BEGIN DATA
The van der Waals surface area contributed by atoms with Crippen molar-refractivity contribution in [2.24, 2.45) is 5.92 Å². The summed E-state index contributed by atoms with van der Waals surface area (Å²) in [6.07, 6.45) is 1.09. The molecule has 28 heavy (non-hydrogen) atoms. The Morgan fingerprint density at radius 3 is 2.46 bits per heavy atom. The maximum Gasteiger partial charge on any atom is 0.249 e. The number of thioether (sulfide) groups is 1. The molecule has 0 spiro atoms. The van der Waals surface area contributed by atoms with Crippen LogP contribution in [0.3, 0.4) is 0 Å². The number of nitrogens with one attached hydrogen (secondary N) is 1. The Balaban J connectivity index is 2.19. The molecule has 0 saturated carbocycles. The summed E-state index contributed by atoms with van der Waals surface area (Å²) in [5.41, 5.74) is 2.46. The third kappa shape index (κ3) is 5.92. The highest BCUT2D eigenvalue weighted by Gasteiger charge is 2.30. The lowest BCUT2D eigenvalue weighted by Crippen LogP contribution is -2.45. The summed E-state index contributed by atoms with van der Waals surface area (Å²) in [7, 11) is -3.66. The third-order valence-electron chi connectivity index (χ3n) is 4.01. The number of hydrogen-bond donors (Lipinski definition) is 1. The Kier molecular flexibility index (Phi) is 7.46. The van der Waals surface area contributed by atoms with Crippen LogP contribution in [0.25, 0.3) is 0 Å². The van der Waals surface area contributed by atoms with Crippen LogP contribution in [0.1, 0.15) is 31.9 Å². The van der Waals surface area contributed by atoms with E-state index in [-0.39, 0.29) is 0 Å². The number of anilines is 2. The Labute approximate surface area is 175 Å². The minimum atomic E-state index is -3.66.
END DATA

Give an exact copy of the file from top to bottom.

The van der Waals surface area contributed by atoms with Crippen molar-refractivity contribution in [2.24, 2.45) is 5.92 Å². The summed E-state index contributed by atoms with van der Waals surface area (Å²) in [6.07, 6.45) is 1.09. The molecule has 28 heavy (non-hydrogen) atoms. The Morgan fingerprint density at radius 3 is 2.46 bits per heavy atom. The maximum Gasteiger partial charge on any atom is 0.249 e. The number of thioether (sulfide) groups is 1. The molecule has 0 spiro atoms. The van der Waals surface area contributed by atoms with Crippen LogP contribution in [0.3, 0.4) is 0 Å². The number of nitrogens with one attached hydrogen (secondary N) is 1. The Balaban J connectivity index is 2.19. The molecule has 0 saturated carbocycles. The summed E-state index contributed by atoms with van der Waals surface area (Å²) in [5.41, 5.74) is 2.46. The third kappa shape index (κ3) is 5.92. The highest BCUT2D eigenvalue weighted by Gasteiger charge is 2.30. The lowest BCUT2D eigenvalue weighted by Crippen LogP contribution is -2.45. The summed E-state index contributed by atoms with van der Waals surface area (Å²) in [7, 11) is -3.66. The third-order valence-electron chi connectivity index (χ3n) is 4.01. The number of hydrogen-bond donors (Lipinski definition) is 1. The Kier molecular flexibility index (Phi) is 7.46. The van der Waals surface area contributed by atoms with Crippen LogP contribution in [0.25, 0.3) is 0 Å². The van der Waals surface area contributed by atoms with Crippen LogP contribution in [0.1, 0.15) is 31.9 Å². The van der Waals surface area contributed by atoms with E-state index in [-0.39, 0.29) is 0 Å². The number of anilines is 2. The Labute approximate surface area is 175 Å². The minimum atomic E-state index is -3.66.